WELLINGTON, New Zealand, Sep 6 – Legendary New Zealand sevens coach Gordon Tietjens announced his retirement Tuesday, just weeks after his side’s failure at the Rio Olympics.
During his 22 years in charge, Tietjens guided New Zealand to 12 Sevens World Series titles, four Commonwealth gold medals and two Sevens World Cup crowns.
“It’s fair to say that no one else will ever rival this record in rugby in any form of the game,” New Zealand Rugby chief executive Steve Tew told reporters.
Yet when sevens made its Olympic debut in Rio, Tietjens’ team could not produce their best form on the biggest stage. They were shocked 14-12 by Japan before also losing to Great Britain and Fiji and finishing out of the medals in fifth.
The 60-year-old said he was already considering stepping down after the Olympics and the stress in the lead-up to the Games, fuelled by high expectations from the New Zealand public, made up his mind.
“It’s still fresh, to be fair,” he said of the Rio disappointment. “But mate, I gave it everything and you can’t ask for more than that.
“You can’t play the game for them. You’ve given them the ammunition and we haven’t performed.”
New Zealand last won the World Series in 2014. Their dominance of sevens waned as other countries allocated more resources in preparation for the Olympics.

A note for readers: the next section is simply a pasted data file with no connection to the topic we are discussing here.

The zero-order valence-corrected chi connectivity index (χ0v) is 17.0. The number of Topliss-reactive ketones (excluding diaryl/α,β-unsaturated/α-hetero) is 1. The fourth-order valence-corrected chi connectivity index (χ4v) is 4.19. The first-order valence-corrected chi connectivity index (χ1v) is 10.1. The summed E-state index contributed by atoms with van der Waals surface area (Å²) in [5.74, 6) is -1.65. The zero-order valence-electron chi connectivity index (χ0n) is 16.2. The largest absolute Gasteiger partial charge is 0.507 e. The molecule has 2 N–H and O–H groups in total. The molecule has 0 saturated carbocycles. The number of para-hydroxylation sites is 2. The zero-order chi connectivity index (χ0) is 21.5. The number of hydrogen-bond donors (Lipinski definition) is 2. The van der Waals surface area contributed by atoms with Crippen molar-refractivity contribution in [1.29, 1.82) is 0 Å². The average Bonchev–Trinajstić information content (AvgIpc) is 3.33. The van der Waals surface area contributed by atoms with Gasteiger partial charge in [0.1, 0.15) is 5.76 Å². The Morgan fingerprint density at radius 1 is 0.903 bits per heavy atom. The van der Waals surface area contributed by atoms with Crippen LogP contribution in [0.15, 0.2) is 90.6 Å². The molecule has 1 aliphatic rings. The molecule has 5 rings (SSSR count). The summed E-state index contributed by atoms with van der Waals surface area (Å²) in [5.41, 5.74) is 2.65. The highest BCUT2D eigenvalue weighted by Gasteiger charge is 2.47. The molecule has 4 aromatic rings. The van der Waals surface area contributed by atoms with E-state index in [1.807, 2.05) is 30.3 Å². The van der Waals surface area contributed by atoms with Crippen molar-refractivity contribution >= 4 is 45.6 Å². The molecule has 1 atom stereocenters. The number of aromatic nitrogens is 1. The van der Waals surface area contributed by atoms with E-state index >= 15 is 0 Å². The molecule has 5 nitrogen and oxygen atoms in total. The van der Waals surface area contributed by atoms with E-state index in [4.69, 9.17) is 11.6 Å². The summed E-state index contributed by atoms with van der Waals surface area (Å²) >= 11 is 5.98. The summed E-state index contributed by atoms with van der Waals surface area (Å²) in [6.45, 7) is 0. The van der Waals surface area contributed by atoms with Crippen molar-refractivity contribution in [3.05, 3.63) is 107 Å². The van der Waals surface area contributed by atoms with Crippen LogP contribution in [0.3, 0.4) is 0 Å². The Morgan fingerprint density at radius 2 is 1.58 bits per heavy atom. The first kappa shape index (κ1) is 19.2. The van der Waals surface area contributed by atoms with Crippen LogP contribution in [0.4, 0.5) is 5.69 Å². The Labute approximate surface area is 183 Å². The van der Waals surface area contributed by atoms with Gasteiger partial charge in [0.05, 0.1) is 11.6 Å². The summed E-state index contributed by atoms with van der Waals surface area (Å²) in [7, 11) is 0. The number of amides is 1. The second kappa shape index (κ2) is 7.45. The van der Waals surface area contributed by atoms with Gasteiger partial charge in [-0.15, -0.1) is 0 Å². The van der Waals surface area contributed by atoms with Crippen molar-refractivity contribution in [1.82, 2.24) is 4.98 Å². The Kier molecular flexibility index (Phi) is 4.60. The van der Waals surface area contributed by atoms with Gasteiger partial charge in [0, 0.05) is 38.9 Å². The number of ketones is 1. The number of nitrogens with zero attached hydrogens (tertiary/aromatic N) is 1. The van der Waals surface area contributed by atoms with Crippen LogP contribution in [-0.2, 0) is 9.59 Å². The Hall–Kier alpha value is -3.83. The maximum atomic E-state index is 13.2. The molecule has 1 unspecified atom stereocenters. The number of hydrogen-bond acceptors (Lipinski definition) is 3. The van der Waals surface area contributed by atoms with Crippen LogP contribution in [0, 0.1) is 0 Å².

In recent years, New Zealand have been eclipsed by Fiji, who won the gold medal in Rio under the tutelage of Englishman Ben Ryan.
“It’s become intensely competitive and the Olympics proved just how tough it is to win at this level these days,” Tietjens said.
More than 40 All Blacks graduated through Tietjens’ notoriously gruelling sevens programme, including greats such as Jonah Lomu and Christian Cullen.
Modern stars such as Beauden Barrett and Ben Smith are also former proteges but Tietjens said Lomu was the player who could command a game.
“He basically single-handedly won us our first (sevens) World Cup in South America (in 2001),” he said.
“Quite incredible for someone who was so big, so quick, so strong. He probably wasn’t as fit as I’d want as a coach but he gave me everything else.”
Tietjens said he would like to remain involved in sevens in some capacity but ruled out assisting any of New Zealand’s rivals.
Tew said the search for a new coach had begun.